5. Asset/Liability Duration mismatch: In my college banking classes, one of the most basic things we learned is that assets’ and liabilities’ duration should be matched to each other as much as possible. This is another reason that SVB failed. The liabilities—which were deposits—had a very short “duration“ relative to the assets backing them. The liabilities were not very sticky (obviously). The assets backing those liabilities were largely long-term bonds that needed to be liquidated. That in turn created significant losses, as interest rates have skyrocketed over the last year. To oversimplify, in a perfect—and impossible—world, the assets being liquidated would have been right at maturity when the deposits were fleeing, which would have avoided losses.
6. The inverted yield curve (brought on by the Fed) hasn’t helped banks either. Because banks usually borrow money short term and lend money long term, banks’ “net interest income“ has been suboptimal. (Note: Insurance companies generally borrow money long term and buy bonds that are long term. Asset duration=Liability duration.)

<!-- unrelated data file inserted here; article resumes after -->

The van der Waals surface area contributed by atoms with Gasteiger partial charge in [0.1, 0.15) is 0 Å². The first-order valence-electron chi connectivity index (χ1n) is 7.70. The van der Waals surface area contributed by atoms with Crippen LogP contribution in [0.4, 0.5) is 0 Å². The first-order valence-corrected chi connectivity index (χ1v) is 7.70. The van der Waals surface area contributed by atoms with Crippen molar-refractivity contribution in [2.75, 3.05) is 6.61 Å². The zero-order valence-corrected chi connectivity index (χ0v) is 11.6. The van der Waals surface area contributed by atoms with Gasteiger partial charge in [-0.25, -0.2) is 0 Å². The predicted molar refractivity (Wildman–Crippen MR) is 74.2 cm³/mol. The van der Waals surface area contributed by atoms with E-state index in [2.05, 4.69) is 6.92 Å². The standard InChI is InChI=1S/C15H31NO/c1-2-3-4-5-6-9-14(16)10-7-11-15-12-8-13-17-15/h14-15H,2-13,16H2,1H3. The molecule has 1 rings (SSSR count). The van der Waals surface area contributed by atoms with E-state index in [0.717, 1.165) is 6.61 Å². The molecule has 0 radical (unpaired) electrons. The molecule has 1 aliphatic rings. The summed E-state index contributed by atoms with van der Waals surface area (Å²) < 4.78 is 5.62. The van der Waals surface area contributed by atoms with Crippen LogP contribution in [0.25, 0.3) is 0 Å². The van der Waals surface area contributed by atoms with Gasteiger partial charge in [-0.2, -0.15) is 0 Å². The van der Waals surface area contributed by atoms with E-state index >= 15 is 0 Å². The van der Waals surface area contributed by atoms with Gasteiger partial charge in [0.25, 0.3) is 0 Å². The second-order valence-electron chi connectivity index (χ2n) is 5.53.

Are Annuity Companies Next?
I do not believe that annuity companies will follow the same path as Silicon Valley Bank (and other banks to come). There are two primary reasons for this:
1. Annuities with surrender charges and market value adjustments are significantly “stickier” to insurance companies than what bank deposits are to banks. Therefore, carriers being forced to raise capital because of “runs on insurance companies” is not likely. Even if that did happen, carriers have the ability to pass-through bond losses via market value adjustments—at least with annuities. MVAs were created for times like this and are a good thing in this type of environment because they insulate carriers from interest rate risk that pummeled SVB.
Because of the inability of consumers to easily access their annuity money, the matching of duration on assets versus liabilities is much easier for insurance companies, which helps everybody—the companies and the consumers that rely on the financial stability of the companies.